Yeshivat Har Hamor is a Religious Zionism yeshiva in Jerusalem, founded in 1997 as an offshoot of Yeshivat Merkaz Harav. The president of the yeshiva is Rabbi Tzvi Thau, and its other heads are Rabbis Amiel Sternberg and Mordechai Sternberg. There are currently around 450 students. Many are married ("avrechim"), and the average student age is higher than at most Religious Zionist yeshivas.
The name means "mountain of myrrh", based on Song of Songs 4:6, a phrase which in Jewish tradition refers to the Temple Mount. The word "HaMoR" is also an acronym for "Hemshech [=continuation of] Merkaz haRav".
The yeshiva was founded when a group of rabbis, led by Rabbi Tau, separated from Merkaz Harav. The broader cause of the separation was a disagreement between Rabbi Avraham Shapira, head of Merkaz Harav, and Rabbi Tau about the best approach for Torah education. The immediate cause was Rabbi Tau's opposition to the establishment of a teacher's college in the yeshiva - which in his opinion would damage the purity of the yeshiva's approach to Torah study. Much tension existed between the camps at the time, but it has declined with time. This was the first time a Religious Zionist yeshiva has split.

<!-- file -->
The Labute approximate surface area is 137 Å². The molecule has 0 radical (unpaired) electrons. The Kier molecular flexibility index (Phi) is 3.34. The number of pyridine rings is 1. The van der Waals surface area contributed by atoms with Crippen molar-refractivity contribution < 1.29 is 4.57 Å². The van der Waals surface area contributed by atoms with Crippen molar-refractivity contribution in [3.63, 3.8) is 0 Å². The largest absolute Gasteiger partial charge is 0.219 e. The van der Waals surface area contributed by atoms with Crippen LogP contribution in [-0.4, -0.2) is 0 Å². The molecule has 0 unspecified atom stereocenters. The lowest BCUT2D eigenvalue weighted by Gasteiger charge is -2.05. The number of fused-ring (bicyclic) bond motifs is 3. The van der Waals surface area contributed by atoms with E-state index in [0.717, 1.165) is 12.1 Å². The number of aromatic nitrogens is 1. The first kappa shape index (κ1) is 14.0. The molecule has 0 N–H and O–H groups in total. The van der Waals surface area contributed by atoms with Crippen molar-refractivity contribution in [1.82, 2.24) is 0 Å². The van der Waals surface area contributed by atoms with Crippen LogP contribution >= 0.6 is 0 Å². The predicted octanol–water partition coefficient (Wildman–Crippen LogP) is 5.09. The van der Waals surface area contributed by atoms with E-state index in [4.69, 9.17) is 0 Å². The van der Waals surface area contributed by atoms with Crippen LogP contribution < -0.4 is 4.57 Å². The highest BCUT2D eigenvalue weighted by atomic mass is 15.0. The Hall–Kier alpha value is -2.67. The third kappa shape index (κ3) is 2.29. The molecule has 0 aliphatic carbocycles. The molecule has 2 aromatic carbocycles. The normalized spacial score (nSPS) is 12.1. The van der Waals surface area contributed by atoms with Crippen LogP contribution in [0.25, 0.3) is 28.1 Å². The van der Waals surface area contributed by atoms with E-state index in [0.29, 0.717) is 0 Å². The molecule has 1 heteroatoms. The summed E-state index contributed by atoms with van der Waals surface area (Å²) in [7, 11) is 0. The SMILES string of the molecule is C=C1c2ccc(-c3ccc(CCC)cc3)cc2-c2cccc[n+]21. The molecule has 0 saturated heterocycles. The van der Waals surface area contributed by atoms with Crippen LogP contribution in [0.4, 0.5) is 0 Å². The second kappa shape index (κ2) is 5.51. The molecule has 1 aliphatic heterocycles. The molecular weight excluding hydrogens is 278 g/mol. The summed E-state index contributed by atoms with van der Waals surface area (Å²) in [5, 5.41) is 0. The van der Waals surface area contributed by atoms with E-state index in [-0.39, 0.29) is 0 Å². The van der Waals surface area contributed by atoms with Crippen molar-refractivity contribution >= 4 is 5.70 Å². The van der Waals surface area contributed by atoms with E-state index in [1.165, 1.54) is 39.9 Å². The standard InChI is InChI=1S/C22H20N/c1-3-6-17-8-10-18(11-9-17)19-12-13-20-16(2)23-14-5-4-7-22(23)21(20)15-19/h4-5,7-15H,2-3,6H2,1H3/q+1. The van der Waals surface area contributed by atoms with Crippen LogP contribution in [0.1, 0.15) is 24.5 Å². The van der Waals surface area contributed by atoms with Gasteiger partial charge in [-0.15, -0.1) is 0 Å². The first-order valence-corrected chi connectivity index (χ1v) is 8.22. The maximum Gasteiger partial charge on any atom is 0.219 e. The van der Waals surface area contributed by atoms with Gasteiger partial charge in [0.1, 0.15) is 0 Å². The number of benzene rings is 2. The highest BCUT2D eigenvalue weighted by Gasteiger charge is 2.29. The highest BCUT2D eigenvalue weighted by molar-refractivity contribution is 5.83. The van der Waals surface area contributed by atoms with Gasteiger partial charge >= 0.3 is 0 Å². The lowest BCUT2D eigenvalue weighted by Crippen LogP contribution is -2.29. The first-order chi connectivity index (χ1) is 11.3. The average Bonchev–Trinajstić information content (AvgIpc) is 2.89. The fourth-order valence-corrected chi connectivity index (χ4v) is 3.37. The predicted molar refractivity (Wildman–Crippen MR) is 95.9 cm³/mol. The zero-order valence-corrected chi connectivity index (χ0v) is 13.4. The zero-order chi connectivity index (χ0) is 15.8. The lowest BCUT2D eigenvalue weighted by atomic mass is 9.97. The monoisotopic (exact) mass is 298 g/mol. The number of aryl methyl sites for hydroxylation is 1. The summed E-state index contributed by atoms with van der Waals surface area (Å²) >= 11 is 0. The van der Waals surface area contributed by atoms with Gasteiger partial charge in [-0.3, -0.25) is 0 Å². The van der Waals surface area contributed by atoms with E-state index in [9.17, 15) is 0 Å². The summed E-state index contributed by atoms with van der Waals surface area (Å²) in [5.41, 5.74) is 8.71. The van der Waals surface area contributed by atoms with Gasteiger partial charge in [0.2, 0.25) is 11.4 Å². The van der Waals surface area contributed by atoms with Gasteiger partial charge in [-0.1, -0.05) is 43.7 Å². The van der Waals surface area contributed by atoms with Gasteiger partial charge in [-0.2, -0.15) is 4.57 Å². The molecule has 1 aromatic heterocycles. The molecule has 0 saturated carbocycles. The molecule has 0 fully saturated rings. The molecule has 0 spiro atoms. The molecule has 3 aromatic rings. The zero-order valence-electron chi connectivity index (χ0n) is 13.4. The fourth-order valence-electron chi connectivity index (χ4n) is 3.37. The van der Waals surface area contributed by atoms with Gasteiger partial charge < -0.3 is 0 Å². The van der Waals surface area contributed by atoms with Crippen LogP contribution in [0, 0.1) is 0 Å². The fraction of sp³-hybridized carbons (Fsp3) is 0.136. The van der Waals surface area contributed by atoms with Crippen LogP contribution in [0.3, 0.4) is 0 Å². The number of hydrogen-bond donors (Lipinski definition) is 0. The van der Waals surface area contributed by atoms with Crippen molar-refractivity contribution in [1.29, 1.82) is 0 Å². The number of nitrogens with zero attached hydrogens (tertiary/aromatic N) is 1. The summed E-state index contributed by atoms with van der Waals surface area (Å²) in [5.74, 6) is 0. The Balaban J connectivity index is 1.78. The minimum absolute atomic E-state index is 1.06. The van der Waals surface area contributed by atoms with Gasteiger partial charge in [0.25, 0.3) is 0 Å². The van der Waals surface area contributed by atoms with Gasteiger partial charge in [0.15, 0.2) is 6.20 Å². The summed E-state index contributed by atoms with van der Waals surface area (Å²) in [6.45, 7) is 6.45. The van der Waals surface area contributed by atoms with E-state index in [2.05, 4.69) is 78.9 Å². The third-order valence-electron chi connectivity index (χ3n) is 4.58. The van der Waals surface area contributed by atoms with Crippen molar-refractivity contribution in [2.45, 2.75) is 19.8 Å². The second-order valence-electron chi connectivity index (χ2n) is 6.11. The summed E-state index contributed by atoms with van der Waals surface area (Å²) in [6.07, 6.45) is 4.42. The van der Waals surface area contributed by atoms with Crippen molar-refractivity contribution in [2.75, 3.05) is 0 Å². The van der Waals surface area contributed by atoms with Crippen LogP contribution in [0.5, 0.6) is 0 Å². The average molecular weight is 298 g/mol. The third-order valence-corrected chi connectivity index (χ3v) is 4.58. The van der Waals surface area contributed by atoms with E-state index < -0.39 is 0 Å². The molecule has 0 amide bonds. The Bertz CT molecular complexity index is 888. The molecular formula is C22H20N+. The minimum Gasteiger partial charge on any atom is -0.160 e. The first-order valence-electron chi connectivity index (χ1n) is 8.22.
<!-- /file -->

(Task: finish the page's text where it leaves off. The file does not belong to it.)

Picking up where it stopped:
The yeshiva has been located at sites in several neighborhoods in western Jerusalem - Kiryat Menachem, then Bayit Vegan, and since 2008 in Kiryat Hayovel. There are future plans to move to the Har Homa neighborhood.
The yeshiva follows the teachings of Rabbi Abraham Isaac Kook and his son Rabbi Tzvi Yehuda Kook. It has a mamlachti ("statist") approach which sees special holiness in the institution of the State of Israel, which Rabbi Kook (the elder) termed "God's throne in the world". The yeshiva stands at the head of a number of institutions also connected to Rabbi Tau, which together are known as "yeshivot hakav" (yeshivas that follow the line).
In addition to the study of Talmud with the traditional commentators (Rishonim and Achronim), the yeshiva puts an emphasis on the study of Jewish thought ("machshava") according to the approach of Rabbi Kook.
Students typically serve in the Israeli army in a framework called "hesder Merkaz", as in Yeshivat Merkaz Harav.